Stephen Kahn

New Babies Arrive Today

In Good news on May 11, 2011 at 1:02 pm

Today Christina and I will be like grandparents off to the hospital to meet new grandchildren. We’re getting new baby chicks.

Big Mama the Responsible, Moll the Pecky Drama Queen, and Little Peep Who Chicken-Struts to a Different Drummer are fine, though for the last couple of days they have not been laying eggs. Anyway, they’re about a year old, which is getting along in hen years (even utterly spoiled, well-protected hens), so we purchased some new baby chicks. Today we are supposed to pick the new babies up from one of the farm stores on Whidbey.

We are so lazy and depraved. We don’t have a rooster. We didn’t have our hens hatch their own babies. We are likeUSA adult humans who adopt children from Romania, or China, or Africa instead of having our own babies.

To begin with, the baby chicks will live in a creche upstairs where they can imprint on us and eat chicken baby food. Gradually they will learn to eat a bug and weed or two, go for brief trips outside. They have to be kept separate from the three older hens (who would probably peck them to death). After they see each other through a fence, the older hens and chicks will get to spend a few minutes together, until they gradually learn to live with each other.

The perch in the hen house only has room for five hens, so we are only getting two new ones. The mishap rate for baby chicks is high. Last time we started with four babies and one had to be mercy-killed. The chicks are supposed to be “sexed” (roosters separated out before selling them) but sometimes cocks get through. Instead of keeping roosters to waken neighbors and fertilize the eggs, most people around here stick with hens. If they get roosters, instead of eating them, the sentimental chicken raisers try to give them away. The local recycling station has a whole flock of “rescued” roosters who strut around and perch on the bins of paper and bottles and cans. So the whole process is fraught with drama and risk, like life itself.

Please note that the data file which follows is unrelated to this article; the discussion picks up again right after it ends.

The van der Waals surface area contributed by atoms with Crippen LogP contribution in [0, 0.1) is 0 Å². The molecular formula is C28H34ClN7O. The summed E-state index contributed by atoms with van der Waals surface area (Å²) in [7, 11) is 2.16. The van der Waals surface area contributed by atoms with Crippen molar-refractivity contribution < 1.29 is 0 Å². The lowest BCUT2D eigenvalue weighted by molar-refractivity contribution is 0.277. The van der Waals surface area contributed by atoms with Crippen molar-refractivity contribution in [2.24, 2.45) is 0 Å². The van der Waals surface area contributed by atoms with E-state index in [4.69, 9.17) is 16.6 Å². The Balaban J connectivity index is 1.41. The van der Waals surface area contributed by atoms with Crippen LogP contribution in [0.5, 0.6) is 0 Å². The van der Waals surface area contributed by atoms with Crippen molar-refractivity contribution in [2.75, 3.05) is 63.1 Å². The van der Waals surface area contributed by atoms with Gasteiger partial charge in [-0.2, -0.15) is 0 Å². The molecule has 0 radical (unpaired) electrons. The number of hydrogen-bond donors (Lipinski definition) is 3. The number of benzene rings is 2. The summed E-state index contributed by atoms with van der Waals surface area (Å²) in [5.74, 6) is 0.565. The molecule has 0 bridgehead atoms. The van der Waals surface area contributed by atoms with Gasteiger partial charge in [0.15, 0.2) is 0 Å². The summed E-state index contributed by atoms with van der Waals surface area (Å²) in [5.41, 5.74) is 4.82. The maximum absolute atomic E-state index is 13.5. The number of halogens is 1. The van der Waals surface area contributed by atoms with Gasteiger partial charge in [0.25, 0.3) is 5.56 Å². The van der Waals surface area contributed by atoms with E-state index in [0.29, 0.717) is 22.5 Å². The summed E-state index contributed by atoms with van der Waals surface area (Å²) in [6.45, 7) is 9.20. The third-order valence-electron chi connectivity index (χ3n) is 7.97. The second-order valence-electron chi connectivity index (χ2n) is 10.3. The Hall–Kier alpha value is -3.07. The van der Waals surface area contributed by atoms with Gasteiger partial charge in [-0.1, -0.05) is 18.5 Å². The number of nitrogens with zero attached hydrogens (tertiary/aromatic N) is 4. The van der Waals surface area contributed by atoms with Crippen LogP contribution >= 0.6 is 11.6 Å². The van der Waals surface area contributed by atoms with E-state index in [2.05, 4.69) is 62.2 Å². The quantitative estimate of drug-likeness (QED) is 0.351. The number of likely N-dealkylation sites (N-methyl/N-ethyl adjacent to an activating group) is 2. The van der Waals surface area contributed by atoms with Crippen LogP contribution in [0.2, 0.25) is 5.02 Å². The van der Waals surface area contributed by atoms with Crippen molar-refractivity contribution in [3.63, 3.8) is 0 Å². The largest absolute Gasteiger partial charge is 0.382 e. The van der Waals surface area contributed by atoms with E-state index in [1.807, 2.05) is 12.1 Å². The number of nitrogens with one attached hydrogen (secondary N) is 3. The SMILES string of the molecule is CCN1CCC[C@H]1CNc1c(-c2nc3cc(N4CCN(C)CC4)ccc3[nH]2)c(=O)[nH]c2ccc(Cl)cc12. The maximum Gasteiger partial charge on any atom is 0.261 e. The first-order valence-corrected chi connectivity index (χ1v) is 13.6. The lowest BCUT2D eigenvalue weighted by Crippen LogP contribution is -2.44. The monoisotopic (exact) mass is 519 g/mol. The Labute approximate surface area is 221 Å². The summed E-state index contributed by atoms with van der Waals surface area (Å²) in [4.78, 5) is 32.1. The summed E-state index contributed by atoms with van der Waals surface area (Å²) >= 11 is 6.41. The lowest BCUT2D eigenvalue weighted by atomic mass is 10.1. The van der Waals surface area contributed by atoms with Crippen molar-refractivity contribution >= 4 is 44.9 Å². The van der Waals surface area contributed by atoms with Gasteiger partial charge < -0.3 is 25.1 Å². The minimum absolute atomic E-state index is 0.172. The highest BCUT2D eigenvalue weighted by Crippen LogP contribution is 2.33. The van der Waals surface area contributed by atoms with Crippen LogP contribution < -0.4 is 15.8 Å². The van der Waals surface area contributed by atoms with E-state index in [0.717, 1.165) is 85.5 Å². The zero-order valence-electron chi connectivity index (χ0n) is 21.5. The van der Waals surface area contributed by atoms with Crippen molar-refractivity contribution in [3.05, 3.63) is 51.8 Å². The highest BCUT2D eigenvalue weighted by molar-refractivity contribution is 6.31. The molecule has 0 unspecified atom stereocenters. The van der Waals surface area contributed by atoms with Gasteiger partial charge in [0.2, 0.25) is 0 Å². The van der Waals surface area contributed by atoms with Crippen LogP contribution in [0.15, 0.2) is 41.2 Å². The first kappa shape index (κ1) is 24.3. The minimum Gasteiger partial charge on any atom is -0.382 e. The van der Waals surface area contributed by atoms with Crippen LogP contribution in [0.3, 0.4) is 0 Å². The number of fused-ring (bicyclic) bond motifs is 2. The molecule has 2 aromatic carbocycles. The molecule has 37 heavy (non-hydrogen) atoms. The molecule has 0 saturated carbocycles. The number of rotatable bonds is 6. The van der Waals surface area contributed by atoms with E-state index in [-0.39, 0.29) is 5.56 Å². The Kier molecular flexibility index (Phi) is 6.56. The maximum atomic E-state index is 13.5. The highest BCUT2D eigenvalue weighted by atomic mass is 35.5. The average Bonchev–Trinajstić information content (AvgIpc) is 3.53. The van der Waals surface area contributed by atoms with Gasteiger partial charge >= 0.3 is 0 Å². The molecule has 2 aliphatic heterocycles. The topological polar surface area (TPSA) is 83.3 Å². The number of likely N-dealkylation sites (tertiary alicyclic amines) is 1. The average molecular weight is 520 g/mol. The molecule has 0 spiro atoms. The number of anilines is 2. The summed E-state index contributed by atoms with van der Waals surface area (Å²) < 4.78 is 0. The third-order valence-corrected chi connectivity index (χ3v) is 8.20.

During my life, people of different races have gone through a similar process here in the United States, gradually learning to live with each other. In other places, such as the Middle East, it is taking a lot longer for different groups to learn to live with each other without pecking each other to death. Dumb as chickens are (and believe me, they are really dumb), they don’t hold a candle to human beings.

  1. Well, nobody has commented, so I will engage in self-abuse and add the first comment. Two chicks have arrived, squeaking in terror, a couple of hours ago, and my wife has spent the time since soothing them and ordering them (very nicely) to imprint on her. I haven’t heard any alarums yet, so I presume they are doing fine so far.

  2. oooooh, I’m looking forward to seeing pictures of the new chicks. I used to love it when my Granny’s hens had babies 🙂

  3. Congradulations Gramps! I bet RG will be/was thrilled to see them.

    “…Dumb as chickens are (and believe me, they are really dumb), they don’t hold a candle to human beings….” Amen to that Brother!

    • Pete, Craig and Sharon made it back safely from their trip, which went through the Panama Canal and eventually up to Alaska. Didn’t you go on a trip?

      Craig and Sharon have new “sex-linked” chicks. (This means that one can tell boy chicks from girl chicks without examining their ‘private parts,’ not that I imagine chicks suffer from particular modesty, but it may spare us humans from ‘offing’ a few roosters or seeking adoptive homes for them.

      Sharon said the new ‘flock of baby chicks’ travels as a constant mob; apparently, they are not sure if they are a flock or a nest of ants. Our two chicks have been tentatively named Lucy and Ethel.

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